Group photo
A Personal Injury, Workers' Compensation and Defense Base Act Law Firm Fighting for the Injured.

Articles Posted in Wrongful Termination

Published on:

Obtaining up to 52 weeks of Rehabilitative TPD with the advent of the Westphal case is much easier now. This means the injured worker can receive up to 52 weeks of rehabilitative temporary partial disability (TPD)  where they have a high school education or an GED and cannot return to the same line of work. This also applies when your prior job is not available or the work is not within your restrictions. In that event, the injured worker should apply using the attached form for rehabilitative TPD benefits. The Judge cannot deny the first 26 weeks of benefits and with a high average weekly wage this can result in significant compensation benefits for the injured worker. The goal of course is to help the injured worker find a better job. Many clients can look to obtain a higher settlement in the lump sum settlement because they will release rehabilitative TPD benefits. This firm specializes in obtaining those benefits and settlements. Since 1984 we have been known in the industry for LUMP SUM SETTLEMENTS.IMG_5975

Continue reading →

Published on:

The recent Caterpillar Logistics, reversed a judgment awarded in the Miami Court, and discussed the factors that would allow a person to recover damages where they are fired in retaliation for filing a workers compensation claim.  Our firm follows these lawsuits closely.

Juries are generally fairly liberal in awarding damages on these cases as they relate to the upset of being fired.  The problem in this case was that the injured worker continued on a no work status due to his physical injuries and therefore, since there was no evidence that the injured worker would recover to the point that he could return to substantial/equivalent employment, therefore the retaliation was not the cause of his future lost wages.  “In summary, the jury’s award of back pay and front pay are not sustainable because Amaya was unable to work due to his on the job physical injuries.”  Those damages were compensable through his workers compensation case.  Had the injured worker been cleared for work after being placed on a no work status due to his physical injuries and if he was unable to work due to his emotional injury then he could have been awarded the money for lost wages and loss of earning capacity.  The jury has to award money for emotional distress and mental anguish.  Based on these factors, the Appellate Court reversed the half million dollar judgment for the injured worker in Caterpillar Logistics Services, Inc. vs. Rudolf Amaya 3rd Dis. Ct of Appeals decided July 13, 2016.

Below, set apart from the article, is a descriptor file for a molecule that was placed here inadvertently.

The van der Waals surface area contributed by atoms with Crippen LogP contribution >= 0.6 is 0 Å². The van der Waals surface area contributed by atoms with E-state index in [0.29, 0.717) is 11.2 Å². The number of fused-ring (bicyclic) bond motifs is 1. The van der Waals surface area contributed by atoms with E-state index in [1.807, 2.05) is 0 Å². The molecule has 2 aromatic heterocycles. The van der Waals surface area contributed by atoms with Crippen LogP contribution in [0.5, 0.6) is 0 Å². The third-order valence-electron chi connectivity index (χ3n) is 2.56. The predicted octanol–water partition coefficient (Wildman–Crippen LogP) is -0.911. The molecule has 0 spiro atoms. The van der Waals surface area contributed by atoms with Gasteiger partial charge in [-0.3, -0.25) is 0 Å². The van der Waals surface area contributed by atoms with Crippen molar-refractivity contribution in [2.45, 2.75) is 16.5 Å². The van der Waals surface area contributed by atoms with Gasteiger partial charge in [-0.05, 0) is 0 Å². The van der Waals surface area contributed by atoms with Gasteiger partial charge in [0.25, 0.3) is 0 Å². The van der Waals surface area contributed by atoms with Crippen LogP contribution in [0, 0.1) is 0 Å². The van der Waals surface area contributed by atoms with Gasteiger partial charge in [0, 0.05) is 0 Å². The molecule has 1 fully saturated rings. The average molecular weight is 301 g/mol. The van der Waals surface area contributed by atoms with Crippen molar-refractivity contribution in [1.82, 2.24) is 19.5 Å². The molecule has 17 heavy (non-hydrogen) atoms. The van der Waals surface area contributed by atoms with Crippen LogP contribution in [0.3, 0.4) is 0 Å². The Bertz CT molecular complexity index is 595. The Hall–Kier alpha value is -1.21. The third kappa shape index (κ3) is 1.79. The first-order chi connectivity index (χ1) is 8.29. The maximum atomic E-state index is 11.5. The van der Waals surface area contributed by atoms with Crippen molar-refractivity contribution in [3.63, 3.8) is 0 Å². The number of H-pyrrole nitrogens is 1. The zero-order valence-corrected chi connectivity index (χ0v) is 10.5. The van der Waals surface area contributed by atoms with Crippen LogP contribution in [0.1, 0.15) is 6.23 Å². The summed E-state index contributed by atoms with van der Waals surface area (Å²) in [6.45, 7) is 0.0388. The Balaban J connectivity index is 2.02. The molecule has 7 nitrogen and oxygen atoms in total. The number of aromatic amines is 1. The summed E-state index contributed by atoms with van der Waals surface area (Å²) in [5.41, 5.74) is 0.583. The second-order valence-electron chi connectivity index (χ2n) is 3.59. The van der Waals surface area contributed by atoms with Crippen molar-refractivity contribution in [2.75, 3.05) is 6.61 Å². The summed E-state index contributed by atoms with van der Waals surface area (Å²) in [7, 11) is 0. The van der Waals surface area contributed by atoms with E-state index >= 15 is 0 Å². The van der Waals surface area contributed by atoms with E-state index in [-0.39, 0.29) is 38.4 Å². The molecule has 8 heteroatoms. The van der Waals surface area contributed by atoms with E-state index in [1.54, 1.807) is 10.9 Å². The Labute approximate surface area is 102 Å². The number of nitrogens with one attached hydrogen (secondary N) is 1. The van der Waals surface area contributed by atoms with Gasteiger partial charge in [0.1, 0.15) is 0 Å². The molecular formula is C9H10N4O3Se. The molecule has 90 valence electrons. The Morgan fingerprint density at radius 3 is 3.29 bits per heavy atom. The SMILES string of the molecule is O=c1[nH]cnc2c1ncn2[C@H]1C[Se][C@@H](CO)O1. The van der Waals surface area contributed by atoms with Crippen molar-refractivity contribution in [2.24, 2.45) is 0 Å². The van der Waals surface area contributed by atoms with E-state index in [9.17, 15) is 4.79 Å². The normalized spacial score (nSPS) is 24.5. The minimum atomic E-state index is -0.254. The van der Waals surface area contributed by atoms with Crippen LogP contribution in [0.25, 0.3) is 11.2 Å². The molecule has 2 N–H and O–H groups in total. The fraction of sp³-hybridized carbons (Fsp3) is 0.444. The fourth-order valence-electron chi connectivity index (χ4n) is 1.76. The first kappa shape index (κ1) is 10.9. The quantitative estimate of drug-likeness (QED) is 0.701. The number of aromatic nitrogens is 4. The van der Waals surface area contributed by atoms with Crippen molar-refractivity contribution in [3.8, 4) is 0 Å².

Published on:

I just returned from London, England where I had my client sign her release.  There was a notary requirement on the original release, but in London, a notary charges £100 pounds, which is equivalent today to $130.00.

To save my client that money, we spoke with the supervisor at the insurance company and received approval for her signature to be witnessed by two people in London, which was done instead of having a notary.  This saved the client $130.00 and we did not charge the client for our travel expenses, as we frequently do business in London.IMG_3377

We receive calls from all over the United States from people injured while providing services to our troops stationed throughout the world.  Their injuries are covered under the Defense Base Act, which is a Federal Statute, providing workers compensation benefits.

Published on:

Under  the Florida workers’ compensation statute, F.S.A. 440.205, a terminated employee can sue where an employer has fired the employee for exercising his valid claim for workers’ compensation benefits.  Fla. Stat. 440.205 states:

440.205 Coercion of Employees.  No employer shall discharge, threaten to discharge, intimidate, or coerce any employee by reason of such employee’s valid claim for compensation or attempt to claim compensation under the Worker’s Compensation Law.

IMG_1772A cause of action can be filed in the Florida Circuit Court based on the case of Smith v. Piezo Technology, 427 So.2d 182 (Fla. 1983).  The terminated employee must show that he made a workers’ compensation claim that was valid and that he was terminated due to making that claim.  This can generally be found by a termination  shortly after filing the claim. Continue reading →

Contact Information